Much has been written and said about the survival of Chile’s post-dictatorship political-economic model. The Political Constitution of the Republic, plebiscited in 1980 in a historical moment characterized by the lack of electoral guarantees (absence of registrations) and in the absence of basic political freedoms by the prohibition of political parties, censorship and control over the media, limitations on the right of assembly and association, among others, enshrined an itinerary, which despite not foreseeing the election defeat of the single candidate of the Military Junta of 1989, provided a sophisticated system of lastres institutions that are difficult to modify in line with the high quorums required for reform, which have successfully pointed to the intangibility of the neoliberal political and economic model.
In the last three decades – marked in its beginning by the recovery of the democratic regime – all legislative reforms have been developed in the field of the defense of economic orthodoxy that their celators have deployed, supported by a complex system of institutions that act as bolts, beyond the constitutional amendments that have slowly allowed the dismantling of some of them. Over time, it has also been concurrent with the perpetuation of such institutionality. even the co-optation (under various avenues) of some representatives nominally attached to forces considered progressive (centre-left), who have acted as agents in favor of the status quo of the design of industrial relations described.
This picture is also the adherence in large sections of the population to the ideals of social promotion promoted by the model, characterized by the hegemony of an individualistic ethic, concupiscent consumption as a symbol of status and a competitiveness based on a rhetoric of entrepreneurship as an ideal of personal fulfilment, with the consequent disaffection of the ideals embodied by collective action, in a framework of systematic calculated promotion of antagonisms towards trade union bodies and the discrediting of its purposes.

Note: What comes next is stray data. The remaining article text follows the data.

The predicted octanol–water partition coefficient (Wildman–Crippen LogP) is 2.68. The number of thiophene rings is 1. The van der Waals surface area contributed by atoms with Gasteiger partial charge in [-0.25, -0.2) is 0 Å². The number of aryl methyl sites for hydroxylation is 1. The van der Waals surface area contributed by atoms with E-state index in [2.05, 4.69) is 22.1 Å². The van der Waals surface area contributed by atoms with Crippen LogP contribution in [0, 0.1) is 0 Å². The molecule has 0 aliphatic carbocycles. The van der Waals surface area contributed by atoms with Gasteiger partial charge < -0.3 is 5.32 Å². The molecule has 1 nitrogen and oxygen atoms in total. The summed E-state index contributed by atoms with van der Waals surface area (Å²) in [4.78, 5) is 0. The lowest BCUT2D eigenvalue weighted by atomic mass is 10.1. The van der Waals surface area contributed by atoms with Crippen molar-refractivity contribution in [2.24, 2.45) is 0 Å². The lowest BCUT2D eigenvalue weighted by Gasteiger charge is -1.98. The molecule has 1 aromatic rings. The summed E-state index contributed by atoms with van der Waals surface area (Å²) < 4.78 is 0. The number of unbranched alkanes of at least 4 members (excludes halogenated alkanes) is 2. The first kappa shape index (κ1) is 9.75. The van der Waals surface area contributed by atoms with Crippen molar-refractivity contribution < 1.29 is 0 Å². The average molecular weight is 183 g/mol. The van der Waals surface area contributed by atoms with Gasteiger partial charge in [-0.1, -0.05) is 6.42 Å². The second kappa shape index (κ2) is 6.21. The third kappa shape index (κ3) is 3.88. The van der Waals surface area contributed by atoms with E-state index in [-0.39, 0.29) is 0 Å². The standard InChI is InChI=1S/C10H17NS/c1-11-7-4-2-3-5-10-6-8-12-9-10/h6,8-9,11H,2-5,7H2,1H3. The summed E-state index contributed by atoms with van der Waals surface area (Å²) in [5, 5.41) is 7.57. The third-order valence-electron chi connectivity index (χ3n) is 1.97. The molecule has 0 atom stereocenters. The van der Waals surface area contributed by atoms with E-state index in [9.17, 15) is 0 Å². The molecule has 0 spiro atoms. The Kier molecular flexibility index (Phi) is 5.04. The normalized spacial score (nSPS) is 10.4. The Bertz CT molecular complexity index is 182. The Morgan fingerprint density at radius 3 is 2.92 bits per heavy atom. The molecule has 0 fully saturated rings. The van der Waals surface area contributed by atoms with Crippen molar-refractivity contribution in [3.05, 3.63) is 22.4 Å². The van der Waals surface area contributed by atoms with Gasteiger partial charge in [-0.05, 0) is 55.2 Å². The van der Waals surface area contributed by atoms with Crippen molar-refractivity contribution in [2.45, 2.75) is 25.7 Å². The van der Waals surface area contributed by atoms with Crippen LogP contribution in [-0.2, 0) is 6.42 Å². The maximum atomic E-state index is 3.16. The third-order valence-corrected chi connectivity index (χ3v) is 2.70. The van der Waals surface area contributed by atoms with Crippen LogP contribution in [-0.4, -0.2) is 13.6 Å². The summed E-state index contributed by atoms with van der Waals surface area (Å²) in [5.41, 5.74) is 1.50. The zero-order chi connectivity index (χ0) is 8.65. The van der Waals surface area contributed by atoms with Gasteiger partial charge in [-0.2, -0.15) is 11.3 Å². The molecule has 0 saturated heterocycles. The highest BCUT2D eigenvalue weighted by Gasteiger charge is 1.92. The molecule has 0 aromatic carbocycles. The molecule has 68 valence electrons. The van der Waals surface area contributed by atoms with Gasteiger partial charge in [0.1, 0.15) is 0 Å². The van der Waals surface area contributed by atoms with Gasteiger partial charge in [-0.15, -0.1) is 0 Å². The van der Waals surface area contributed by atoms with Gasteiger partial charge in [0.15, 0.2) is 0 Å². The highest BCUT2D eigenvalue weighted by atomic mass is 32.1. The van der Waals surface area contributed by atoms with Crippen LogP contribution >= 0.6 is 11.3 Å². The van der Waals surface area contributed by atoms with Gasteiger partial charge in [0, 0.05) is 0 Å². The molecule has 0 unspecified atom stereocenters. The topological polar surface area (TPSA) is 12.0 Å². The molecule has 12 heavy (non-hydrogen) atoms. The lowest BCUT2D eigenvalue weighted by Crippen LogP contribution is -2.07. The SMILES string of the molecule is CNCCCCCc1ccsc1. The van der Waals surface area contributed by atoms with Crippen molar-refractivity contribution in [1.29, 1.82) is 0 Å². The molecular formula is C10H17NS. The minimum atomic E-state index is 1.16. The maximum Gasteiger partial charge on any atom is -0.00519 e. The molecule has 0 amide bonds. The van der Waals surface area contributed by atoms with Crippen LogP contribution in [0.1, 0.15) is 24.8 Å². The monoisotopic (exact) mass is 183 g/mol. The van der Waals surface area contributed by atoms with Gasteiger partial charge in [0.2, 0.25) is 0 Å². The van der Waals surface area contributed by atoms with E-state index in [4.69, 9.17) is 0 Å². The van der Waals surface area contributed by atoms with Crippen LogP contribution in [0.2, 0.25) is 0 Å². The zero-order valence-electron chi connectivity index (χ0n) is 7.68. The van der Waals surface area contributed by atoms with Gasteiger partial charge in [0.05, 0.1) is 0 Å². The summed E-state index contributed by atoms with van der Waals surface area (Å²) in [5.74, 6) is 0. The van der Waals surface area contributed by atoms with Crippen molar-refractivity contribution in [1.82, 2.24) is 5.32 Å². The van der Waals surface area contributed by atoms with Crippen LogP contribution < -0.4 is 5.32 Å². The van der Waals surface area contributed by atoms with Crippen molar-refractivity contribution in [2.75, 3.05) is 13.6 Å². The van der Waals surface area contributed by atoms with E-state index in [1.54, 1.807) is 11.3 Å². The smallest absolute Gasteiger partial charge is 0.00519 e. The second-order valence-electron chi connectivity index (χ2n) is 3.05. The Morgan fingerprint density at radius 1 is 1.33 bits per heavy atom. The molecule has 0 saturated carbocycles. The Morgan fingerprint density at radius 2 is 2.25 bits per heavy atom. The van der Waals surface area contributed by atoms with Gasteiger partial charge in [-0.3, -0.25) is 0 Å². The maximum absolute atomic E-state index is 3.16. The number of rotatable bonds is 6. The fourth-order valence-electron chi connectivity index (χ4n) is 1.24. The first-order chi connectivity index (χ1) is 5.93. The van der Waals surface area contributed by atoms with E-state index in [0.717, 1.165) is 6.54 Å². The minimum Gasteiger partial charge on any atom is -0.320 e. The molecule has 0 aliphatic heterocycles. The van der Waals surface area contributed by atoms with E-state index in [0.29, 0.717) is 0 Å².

Such characteristics are certainly no stranger to the great backdrop: the magnificent setting of globalized, hegemonic and uniform capitalism, to which it ideologically leverages the neoliberal system. A scenario in which it is juxtaposed to the traditional conditions that characterize the condition of the worker who sells labor, the self-exploitation of the perception and experience of the wage earner, for whom cultural capitalism preaches, is the one who administers its freedom, with the consequent transfer to the individual of responsibility and existential anguish for failure in his aspirations stimulated by the system but conveniently confined to his personal collapse, as administrator and responsible for this freedom, in “the society of tiredness” that forges the hegemonic neoliberal order (CHUL HAN, 2016).
A scenario in which new forms of pre-caring work are hatched and there are new forms of pre-caring work framed by discourses that point to the exercise of individual freedom, according to which impoverished and stripped work of rest times, subjected to digital connection that sweeps the times of rest, in fact is presented and even experienced for some time as a new form of freedom and – in one of its most visible dimensions today – is shown as collaborating between individual agents, such as the case of the riders and consumers, whose meeting is articulated by digital platform companies.
A complex landscape that according to STANDING (2013) has given way to a new social class at the planetary level: the “precarious”, characterized by the reduction to the smallest of wages, the temporaryity of jobs, the roaming of the labour force, and its fungibility; the anguish generated by living conditions (of which the wave of mass suicides showed in Foxconn City, the world’s largest manufacturer of the electronics industry in 2009 and 2010, maquilator of the major brands in the area) and the absence of support networks in the area , an overview that threatens the security protections provided by industrial citizenship.